He also cherishes a nightingale,

            That sang with its sweet sound

            Probably a thousand sweet melodies,

            To praise the beautiful world.         

The bird is mentioned again later:


            Now the nightingale showed itself in its grey plumage,

            She sang the most beautiful songs, so that they reached the heart.


As a curiosity, it should be mentioned in passing that the nightingale is not at all native to Denmark, Hans Christian Andersen's homeland. It is only through climate change that it is gradually conquering the northern latitudes   

With the music to Andersen's fairy tale of the swineherd op. 286, Reinecke addresses a young, educated middle-class audience. The reference to the scene by the brook from Beethoven's Pastoral Symphony op. 68, where the nightingale (flute), quail (oboe) and cuckoo (clarinet) sing in a trio at the end, cannot be overlooked or overheard. Reinecke also uses the same motifs of quail (dotted repetition) and cuckoo (descending third) in bars 4/5 of the present nightingale music, although the connecting text makes no reference to these birds. Reinecke could probably assume that his young audience knew this at the time. It made sense to adopt Beethoven's orchestration with flute, oboe and clarinet for the present orchestration. However, the oboe and clarinet bird parts can also be assigned to other instruments as desired.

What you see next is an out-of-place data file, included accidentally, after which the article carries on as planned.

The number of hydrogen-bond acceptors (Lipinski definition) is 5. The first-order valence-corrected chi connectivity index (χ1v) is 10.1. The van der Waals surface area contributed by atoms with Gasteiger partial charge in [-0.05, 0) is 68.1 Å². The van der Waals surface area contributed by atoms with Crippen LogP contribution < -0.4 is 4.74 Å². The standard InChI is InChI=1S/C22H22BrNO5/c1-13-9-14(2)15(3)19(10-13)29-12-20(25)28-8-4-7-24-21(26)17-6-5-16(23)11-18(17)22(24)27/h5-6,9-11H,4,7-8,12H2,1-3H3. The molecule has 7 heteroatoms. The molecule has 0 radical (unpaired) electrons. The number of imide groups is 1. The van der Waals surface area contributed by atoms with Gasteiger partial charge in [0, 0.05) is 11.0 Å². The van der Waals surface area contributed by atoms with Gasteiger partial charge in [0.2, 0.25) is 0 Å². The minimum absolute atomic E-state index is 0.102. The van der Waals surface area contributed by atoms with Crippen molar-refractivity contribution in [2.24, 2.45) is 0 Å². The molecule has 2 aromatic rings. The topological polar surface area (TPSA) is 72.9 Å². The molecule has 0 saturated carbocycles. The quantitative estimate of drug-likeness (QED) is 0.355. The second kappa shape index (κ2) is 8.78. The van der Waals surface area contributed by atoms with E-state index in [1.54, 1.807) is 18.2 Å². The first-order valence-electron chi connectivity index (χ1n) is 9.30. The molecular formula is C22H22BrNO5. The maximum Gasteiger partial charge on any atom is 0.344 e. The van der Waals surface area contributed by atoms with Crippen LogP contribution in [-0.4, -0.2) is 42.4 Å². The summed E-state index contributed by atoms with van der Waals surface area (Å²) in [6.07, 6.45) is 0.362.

The rest of the accompaniment in the original version for piano four hands is very dark in tone. It is almost entirely assigned to the secondo part and forms the nocturnal background for the wistful, lovely nightingale song.

In the absence of an autograph, the first edition by Breitkopf & Härtel served as the editorial basis for the present edition (copy in the Staatsbibliothek zu Berlin, Preußischer Kulturbesitz, shelfmark: 106889). It is no. 3 Die Nachtigall from booklet II, pp. 6-9. The publication of the fairy tale in three booklets confirms Margarethe Reinecke's suggestion that the movements can also be taken out of context and played individually, as the work is not necessarily available to the player in its entirety when divided into several booklets.

The upbeat notation of the first three grace notes is remarkable. With the otherwise empty upbeat, Reinecke probably wanted to ensure that these notes are not played on the beat. The groups of grace notes in mm. 13 and 17, on the other hand, are placed after the bar line. It has not yet been possible to clarify whether these are engraving errors - Reinecke no longer saw a galley proof - or whether he deliberately wanted to differentiate by using different notation. In another context, Reinecke emphasises that ornaments are to be played on the beat: "It is a rule that the time taken up by an ornament may only be taken from the note to which the ornament belongs." Under these circumstances, the placement of grace notes must be left entirely to the discretion of the performer.


This arrangement of the Nightingale is also suitable as an encore after Reinecke's Flute Concerto op. 283 or the Ballade op. 288.


Henrik Wiese

München, im November 2023